Sunday, January 29, 2012

Making a Nonprofit Banner for a Fundraiser at Flatbread



Actually, this post is about making a nonprofit banner very inexpensively, as inexpensively and cheaply as possible because if your nonprofit had lots of funds, they wouldn't need to do a fundraiser at Flatbread in Paia.  Flatbread donates a portion of each pizza sold on one special night each week to a particular nonprofit.  


The Hali'imaile Community Garden had scored a big win, as the selected nonprofit for Tuesday, February 14, 2012 - also Valentine's Day!


Procrastination is one of those sneaky demons that I'm good friends with. The garden council asked if I wanted to make the banner, and it sounded fun, so I said yes, and that was back in late October. Flatbread wanted the completed banner, approximately 3 feet by 3 feet, in their hands by January 1st, so they could hang it up right away. A two month time frame. 


I am so glad that Saundra, another volunteer from the garden, wanted to help with the banner project. Starting is half the battle. We met the Saturday before Thanksgiving, at the parking area for Upcountry Fine Art in Hali'imaile. It was close to the garden, and Pamela Neswald okayed our big painting project outside since she was creating a space for Saturday art projects inside. I was concerned about working at the garden, fearing the wind would knock over buckets of paint.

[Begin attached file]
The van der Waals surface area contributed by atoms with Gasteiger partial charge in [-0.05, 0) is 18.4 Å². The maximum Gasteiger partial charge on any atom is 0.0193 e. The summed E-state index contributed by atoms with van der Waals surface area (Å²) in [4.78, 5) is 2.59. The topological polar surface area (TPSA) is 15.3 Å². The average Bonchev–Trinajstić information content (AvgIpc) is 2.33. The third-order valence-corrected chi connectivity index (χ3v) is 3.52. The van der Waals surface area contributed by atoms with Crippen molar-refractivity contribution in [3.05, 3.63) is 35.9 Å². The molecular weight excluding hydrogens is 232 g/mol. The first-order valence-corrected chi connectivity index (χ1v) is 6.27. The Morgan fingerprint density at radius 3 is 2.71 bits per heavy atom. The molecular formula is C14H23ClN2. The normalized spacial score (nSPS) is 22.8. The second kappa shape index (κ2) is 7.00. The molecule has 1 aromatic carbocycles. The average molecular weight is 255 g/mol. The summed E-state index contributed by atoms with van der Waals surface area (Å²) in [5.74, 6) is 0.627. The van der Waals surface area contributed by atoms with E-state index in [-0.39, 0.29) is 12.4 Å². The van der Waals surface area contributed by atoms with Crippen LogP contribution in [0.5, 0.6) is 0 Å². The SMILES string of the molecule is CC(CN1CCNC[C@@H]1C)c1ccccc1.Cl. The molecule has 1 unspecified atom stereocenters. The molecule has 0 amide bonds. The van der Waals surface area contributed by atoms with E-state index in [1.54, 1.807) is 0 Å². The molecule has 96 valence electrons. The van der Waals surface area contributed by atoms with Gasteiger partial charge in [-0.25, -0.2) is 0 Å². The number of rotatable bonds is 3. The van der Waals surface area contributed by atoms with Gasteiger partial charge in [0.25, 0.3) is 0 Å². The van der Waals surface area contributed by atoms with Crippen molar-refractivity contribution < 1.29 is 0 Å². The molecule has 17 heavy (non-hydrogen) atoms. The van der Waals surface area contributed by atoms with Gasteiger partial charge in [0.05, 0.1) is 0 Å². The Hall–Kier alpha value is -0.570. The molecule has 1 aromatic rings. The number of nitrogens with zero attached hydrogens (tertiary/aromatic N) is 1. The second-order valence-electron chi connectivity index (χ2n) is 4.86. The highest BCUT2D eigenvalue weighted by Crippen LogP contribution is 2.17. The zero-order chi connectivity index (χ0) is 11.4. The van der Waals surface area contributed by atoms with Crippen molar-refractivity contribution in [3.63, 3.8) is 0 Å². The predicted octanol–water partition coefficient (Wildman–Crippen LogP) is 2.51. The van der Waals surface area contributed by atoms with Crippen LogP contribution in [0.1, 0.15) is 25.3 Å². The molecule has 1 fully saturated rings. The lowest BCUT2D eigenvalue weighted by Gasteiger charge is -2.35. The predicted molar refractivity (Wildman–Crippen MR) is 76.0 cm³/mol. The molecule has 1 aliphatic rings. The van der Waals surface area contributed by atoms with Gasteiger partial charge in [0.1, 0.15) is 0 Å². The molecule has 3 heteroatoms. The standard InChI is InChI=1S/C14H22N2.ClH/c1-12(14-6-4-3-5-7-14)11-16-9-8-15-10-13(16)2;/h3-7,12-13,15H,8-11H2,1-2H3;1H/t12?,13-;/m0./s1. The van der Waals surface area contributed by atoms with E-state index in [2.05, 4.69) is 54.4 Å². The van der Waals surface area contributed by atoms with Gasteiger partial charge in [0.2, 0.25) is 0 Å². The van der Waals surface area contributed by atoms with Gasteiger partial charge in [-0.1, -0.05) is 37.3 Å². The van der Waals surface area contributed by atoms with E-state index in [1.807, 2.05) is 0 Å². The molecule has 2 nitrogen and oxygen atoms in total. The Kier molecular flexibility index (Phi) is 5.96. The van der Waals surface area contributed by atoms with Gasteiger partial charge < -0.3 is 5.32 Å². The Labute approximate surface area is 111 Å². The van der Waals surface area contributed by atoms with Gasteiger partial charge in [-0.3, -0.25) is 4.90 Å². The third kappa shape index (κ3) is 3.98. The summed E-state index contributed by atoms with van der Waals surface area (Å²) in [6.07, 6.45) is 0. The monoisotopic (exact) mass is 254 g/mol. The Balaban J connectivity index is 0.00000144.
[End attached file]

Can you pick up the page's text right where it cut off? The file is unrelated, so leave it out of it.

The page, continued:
It would have been nice to buy the canvas, already primed, from Upcountry Fine Art - but we were on a budget.  For the size we needed, it was close to $60.  I had some old fabric at home and thought it would be worth recycling into a banner. 


Start with some canvas fabric. In this case, I had an old futon cover that had shrunk in the wash and  was a bit worn out anyhow. The banner was an excuse to cut it up.

We measured at least 3 x 3 feet, with plenty of extra inches on all sides to fold over to make a nice edge. Saundra was a great partner, and quickly cut the fabric.  Fighting the Maui wind, we then slapped a lot of white primer on the fabric.  Another artist friend said we could have used any light colored house paint, but since we had a can of primer free from Community Work Day's paint recycling, I thought we'd use that.



Frantic brush strokes covering the floral design, using cheap thick brushes.

The surface is uneven, but this is for a fundraiser not an art gallery!  Using cheap brushes meant that there were little brush hairs embedded in the canvas, but it was an acceptable cost. 



 
I learned that using a watercolor marker to mark the edge was not a good idea. The primer made the marks bleed through the other side, and it took a lot of paint later on to cover up the marks.